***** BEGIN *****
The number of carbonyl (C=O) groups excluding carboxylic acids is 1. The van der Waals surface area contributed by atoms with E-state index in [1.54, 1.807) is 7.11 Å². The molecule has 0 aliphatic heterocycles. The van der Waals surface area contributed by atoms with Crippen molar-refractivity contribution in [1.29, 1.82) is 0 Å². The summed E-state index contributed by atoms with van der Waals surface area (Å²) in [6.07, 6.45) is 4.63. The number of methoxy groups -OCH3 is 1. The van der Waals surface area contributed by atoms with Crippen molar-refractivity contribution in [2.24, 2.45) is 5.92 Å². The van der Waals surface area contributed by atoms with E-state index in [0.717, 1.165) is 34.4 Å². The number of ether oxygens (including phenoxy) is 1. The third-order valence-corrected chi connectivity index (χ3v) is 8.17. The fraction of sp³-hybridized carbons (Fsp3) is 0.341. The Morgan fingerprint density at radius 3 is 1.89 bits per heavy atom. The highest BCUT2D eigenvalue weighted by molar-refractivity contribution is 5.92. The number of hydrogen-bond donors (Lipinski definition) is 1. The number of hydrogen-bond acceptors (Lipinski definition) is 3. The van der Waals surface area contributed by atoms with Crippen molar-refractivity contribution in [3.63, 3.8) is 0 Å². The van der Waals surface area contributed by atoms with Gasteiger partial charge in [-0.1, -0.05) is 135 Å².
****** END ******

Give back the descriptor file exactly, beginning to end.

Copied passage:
The number of carbonyl (C=O) groups excluding carboxylic acids is 1. The van der Waals surface area contributed by atoms with E-state index in [1.54, 1.807) is 7.11 Å². The molecule has 0 aliphatic heterocycles. The van der Waals surface area contributed by atoms with Crippen molar-refractivity contribution in [1.29, 1.82) is 0 Å². The summed E-state index contributed by atoms with van der Waals surface area (Å²) in [6.07, 6.45) is 4.63. The number of methoxy groups -OCH3 is 1. The van der Waals surface area contributed by atoms with Crippen molar-refractivity contribution in [2.24, 2.45) is 5.92 Å². The van der Waals surface area contributed by atoms with E-state index in [0.717, 1.165) is 34.4 Å². The number of ether oxygens (including phenoxy) is 1. The third-order valence-corrected chi connectivity index (χ3v) is 8.17. The fraction of sp³-hybridized carbons (Fsp3) is 0.341. The Morgan fingerprint density at radius 3 is 1.89 bits per heavy atom. The highest BCUT2D eigenvalue weighted by molar-refractivity contribution is 5.92. The number of hydrogen-bond donors (Lipinski definition) is 1. The number of hydrogen-bond acceptors (Lipinski definition) is 3. The van der Waals surface area contributed by atoms with Crippen molar-refractivity contribution in [3.63, 3.8) is 0 Å². The van der Waals surface area contributed by atoms with Gasteiger partial charge in [-0.1, -0.05) is 135 Å².